|57||W||February 18, 1968||6–5||@ Los Angeles Kings (1967–68)||27–20–10|
|58||L||February 21, 1968||3–5||@ Minnesota North Stars (1967–68)||27–21–10|
|59||W||February 22, 1968||3–2||@ Detroit Red Wings (1967–68)||28–21–10|
|60||L||February 24, 1968||0–1||@ Toronto Maple Leafs (1967–68)||28–22–10|
|61||W||February 27, 1968||5–3||@ Pittsburgh Penguins (1967–68)||29–22–10|
|62||W||February 29, 1968||4–1||Toronto Maple Leafs (1967–68)||30–22–10|
|63||W||March 3, 1968||9–3||St. Louis Blues (1967–68)||31–22–10|
|64||W||March 6, 1968||5–3||@ Chicago Black Hawks (1967–68)||32–22–10|
|65||W||March 7, 1968||2–1||@ Philadelphia Flyers (1967–68)||33–22–10|
|66||L||March 10, 1968||5–7||Detroit Red Wings (1967–68)||33–23–10|
|67||W||March 13, 1968||2–1||@ New York Rangers (1967–68)||34–23–10|
|68||L||March 16, 1968||0–3||@ Toronto Maple Leafs (1967–68)||34–24–10|
|69||W||March 17, 1968||3–1||Montreal Canadiens (1967–68)||35–24–10|
|70||W||March 21, 1968||8–0||Chicago Black Hawks (1967–68)||36–24–10|
|71||L||March 24, 1968||3–5||@ Detroit Red Wings (1967–68)||36–25–10|
|72||L||March 28, 1968||4–5||New York Rangers (1967–68)||36–26–10|
|73||W||March 30, 1968||2–1||@ Montreal Canadiens (1967–68)||37–26–10|
|74||L||March 31, 1968||1–4||Toronto Maple Leafs (1967–68)||37–27–10|
Montreal Canadiens 4, Boston Bruins 0
The teams last met a decade before in the 1958 Stanley Cup Finals where Montreal prevailed 4 games to 2. The 1968 series was characterized by Montreal taking advantage of chances and then playing excellent defensive hockey to hold leads. Canadiens veteran Gump Worsley outplayed Gerry Cheevers, particularly in Game 3. Bobby Orr was still recovering from the first surgery on his left knee, made few rushes and notched only two assists in the series.
Game 1 at the Montreal Forum was a very rough game where the teams tried to establish a physical edge. The teams' tough men, Boston's Ted Green and Montreal's John Ferguson fought in the first period while rookies Derek Sanderson and Danny Grant fought in the second period. Ken Hodge opening the scoring with his first career playoff goal, equalized by Henri Richard in the first period. Montreal pressed and outshot Boston 35-22 and Claude Provost netted the winner at 14:40 of the third period for a 2-1 Canadiens win.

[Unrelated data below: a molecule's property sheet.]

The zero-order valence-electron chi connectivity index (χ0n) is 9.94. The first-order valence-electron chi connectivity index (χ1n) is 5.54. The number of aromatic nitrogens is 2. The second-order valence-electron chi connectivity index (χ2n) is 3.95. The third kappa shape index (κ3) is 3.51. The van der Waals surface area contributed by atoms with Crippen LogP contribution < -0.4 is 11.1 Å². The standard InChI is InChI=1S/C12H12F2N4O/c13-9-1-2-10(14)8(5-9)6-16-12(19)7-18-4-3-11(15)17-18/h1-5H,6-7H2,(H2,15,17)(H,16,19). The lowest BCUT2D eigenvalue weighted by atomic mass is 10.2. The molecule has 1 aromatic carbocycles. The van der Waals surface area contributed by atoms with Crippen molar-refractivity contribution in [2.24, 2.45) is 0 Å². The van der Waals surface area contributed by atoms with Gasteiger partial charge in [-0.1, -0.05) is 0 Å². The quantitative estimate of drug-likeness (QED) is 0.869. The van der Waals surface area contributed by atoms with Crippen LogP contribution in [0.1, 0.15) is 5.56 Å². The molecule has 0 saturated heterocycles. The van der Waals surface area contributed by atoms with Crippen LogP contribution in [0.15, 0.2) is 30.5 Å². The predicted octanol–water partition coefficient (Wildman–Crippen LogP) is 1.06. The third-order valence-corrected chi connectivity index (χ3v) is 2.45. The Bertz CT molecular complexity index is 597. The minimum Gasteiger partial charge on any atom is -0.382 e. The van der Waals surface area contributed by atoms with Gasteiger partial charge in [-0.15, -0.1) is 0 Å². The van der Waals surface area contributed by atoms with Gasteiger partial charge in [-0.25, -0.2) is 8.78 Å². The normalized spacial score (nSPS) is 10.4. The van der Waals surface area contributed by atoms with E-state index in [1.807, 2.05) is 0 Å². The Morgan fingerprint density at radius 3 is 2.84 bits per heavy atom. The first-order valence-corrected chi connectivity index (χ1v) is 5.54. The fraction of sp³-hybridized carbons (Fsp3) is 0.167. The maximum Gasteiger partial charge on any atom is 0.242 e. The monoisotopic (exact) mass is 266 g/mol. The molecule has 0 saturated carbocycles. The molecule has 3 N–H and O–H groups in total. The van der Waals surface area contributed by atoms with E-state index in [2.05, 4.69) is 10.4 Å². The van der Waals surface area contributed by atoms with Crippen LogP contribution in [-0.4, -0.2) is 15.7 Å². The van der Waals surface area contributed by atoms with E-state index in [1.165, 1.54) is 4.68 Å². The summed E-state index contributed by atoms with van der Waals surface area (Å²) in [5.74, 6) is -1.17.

Game 2 at Montreal was a tamer affair but the Canadiens once again outshot and out chanced the Bruins. In the first period, Jacques Lemaire opened the scoring with his first career playoff goal but Ken Hodge responded. In the second period, Jacques Laperriere scored and then Lemaire's second of the game staked Montreal to a 3-1 lead. With Jean Béliveau and Claude Provost both in the penalty box, Ted Green potted his first career playoff goal on the 5 on 3 Power play to cut the lead to 3-2. In the third period, Dick Duff and John McKenzie traded goals 23 seconds apart. The Bruins fought to tie up the game but Beliveau sealed the Canadiens 5-3 win.
Game 3 at the Boston Garden saw the Bruins out chance the Canadiens, particularly in the first ten minutes of the game. Ed Westfall opened the scoring and Gump Worsley made several excellent saves, particularly on Tom Williams. Jean Beliveau tipped in a Jacques Laperriere shot on the power play to tie the game 1-1. Derek Sanderson took undisciplined penalties at the end of the first period and at 6:50 of the second period which took the pressure off Montreal. On the power play, Claude Provost beat Cheevers with a long, unscreened shot that demoralized the Bruins. After that, the defensemen overcompensated and tried to block all Montreal's shots instead of checking. Dallas Smith failed to block a Ralph Backstrom shot which slide past Cheevers and later in the period, the Bruins were out-manned in front of their net and John Ferguson tapped in a goal mouth pass to make it 4-1. A Tom Williams spinning shot beat Worsley with five seconds left in the second period to make it 4-2. The Bruins pressed in the third period but Worsley was excellent, stopping Williams on a breakaway. Ted Green hit the post on a slap shot from the point and then Dick Duff scored to make it 5-2. The Bruins had few chances after Duff's goal and Montreal took a 3-0 series lead.